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Learning When Things Arent Working
By KDove - Published September 15, 2011 - Viewed 1724 times
These last few weeks I have been fishing some tournaments up North in Ohio and New York. It is the first time I've been able to do some serious smallmouth fishing since I moved from VA to TX in 2008. Yes, we do have smallies at Lake Amistad but they are few and far between and are nowhere near the size of these Great Lakes smallies. So far it has been a successful trip. I finished 5th in the BASS Northern Open in OH on Lake Erie and 5th in the FLW/BFL Super Tournament in NY on Lake Ontario. A huge part of my success these last couple weeks has come from experiences in the past when I didn't catch fish. That's right, I have learned a lot about fishing when I wasn't catching them and I am learning how to make those experiences vital in my fishing success.
Here's how I managed to do that in these situations. This was my first experience at Lake Erie on the western basin. I have fished out of Buffalo, NY on the eastern basin a few times in the past and I learned that on the eastern basin the little rocky drops are the biggest keys to catching the bigger fish. I learned previously that it is really small isolated rock around larger rocky reefs that are the keys to locating the really big fish, essentially finding the 'spot on the spot'.
Sure I had cashed a few checks in the past and even caught a 20+lb bag, but it was the consistency that I needed to place higher in the multi-day events. At the BASS Open in Ohio my whole strategy was to find 3-4 areas of places where fish were holding, but then really dissect these areas with my electronics to find the little key areas that held the bigger fish. I managed to find 4 large areas that were holding fish and then I located 3 areas that were the ‘spot on the spot’ and that is how I rode out a 5th place finish at the Open.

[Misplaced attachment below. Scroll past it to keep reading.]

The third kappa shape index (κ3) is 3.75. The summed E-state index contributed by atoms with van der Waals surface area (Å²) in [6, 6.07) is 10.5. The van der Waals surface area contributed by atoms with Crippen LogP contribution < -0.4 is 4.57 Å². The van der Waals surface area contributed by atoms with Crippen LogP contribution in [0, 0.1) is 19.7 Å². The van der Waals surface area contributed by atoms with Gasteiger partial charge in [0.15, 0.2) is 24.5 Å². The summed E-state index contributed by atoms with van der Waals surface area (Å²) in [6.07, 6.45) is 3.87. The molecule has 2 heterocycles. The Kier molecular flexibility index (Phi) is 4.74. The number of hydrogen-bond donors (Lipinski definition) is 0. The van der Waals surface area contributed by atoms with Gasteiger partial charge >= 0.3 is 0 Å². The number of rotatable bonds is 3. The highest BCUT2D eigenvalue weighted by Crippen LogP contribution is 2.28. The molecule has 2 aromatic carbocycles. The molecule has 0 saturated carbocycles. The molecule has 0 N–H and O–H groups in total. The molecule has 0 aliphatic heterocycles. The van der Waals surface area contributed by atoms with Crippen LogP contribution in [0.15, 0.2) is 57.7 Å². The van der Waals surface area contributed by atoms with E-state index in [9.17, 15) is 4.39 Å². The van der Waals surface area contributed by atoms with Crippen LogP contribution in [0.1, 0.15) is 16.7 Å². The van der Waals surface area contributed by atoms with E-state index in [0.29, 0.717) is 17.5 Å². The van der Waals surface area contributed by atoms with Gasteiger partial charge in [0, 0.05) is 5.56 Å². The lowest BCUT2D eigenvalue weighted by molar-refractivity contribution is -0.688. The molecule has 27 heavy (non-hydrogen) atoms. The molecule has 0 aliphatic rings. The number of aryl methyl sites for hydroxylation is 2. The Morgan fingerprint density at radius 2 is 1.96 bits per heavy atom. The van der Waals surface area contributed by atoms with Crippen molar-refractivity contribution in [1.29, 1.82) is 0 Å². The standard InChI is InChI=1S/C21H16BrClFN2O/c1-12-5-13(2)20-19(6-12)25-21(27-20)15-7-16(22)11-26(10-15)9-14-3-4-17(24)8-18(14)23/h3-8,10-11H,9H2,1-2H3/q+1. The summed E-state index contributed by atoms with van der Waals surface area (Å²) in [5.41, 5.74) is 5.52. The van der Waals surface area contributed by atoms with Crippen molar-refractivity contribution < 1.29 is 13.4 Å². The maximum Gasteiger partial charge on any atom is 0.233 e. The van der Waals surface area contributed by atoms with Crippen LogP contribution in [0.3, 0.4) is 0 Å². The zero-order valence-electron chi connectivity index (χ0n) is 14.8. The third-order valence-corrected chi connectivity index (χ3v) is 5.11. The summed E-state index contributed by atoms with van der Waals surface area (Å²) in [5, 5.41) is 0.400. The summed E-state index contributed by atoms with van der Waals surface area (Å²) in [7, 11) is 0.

This past weekend at Lake Ontario, I finished 5th in the FLW/BFL Super Tournament. It was an experience I had here in 2008 at an EverStart event that I learned when things weren’t working. I had been in the top 10 after two days and was really hammering the big smallies in shallow water on reaction baits. Then Day 3 I could not get a bite up shallow and I went running around the lake just moving everywhere to try and locate some active shallow fish. It never worked and I weighed 8lbs that day and drop down into 30 ‘something’ place to finish the event.
After learning more about smallmouth habits and how they relate to their environment through watching and listening to any information I could get, I think I figured out what I did wrong back in 2008 based on what I learned when things weren’t working. Instead of moving to try and locate more fish shallow or active shallow fish I now know those fish are still catchable if you just stay locked down on the area you found them. The change I have learned to make is slow down.
Even though smallies are very active and like to eat reaction lures while they are up on shallow cover and structure, there are days when there mood dictates a different presentation. This past week when I located some shallow fish on Lake Ontario with reaction baits I was stoked. When I found the going tough the first morning of the tournament, instead of making the same mistake twice and running around trying to find active fish, I hunkered down and managed to grind out two 21+lb smallmouth bags to finish 5th place. Both of these success stories came from learning when things weren’t working. I hope you do too!
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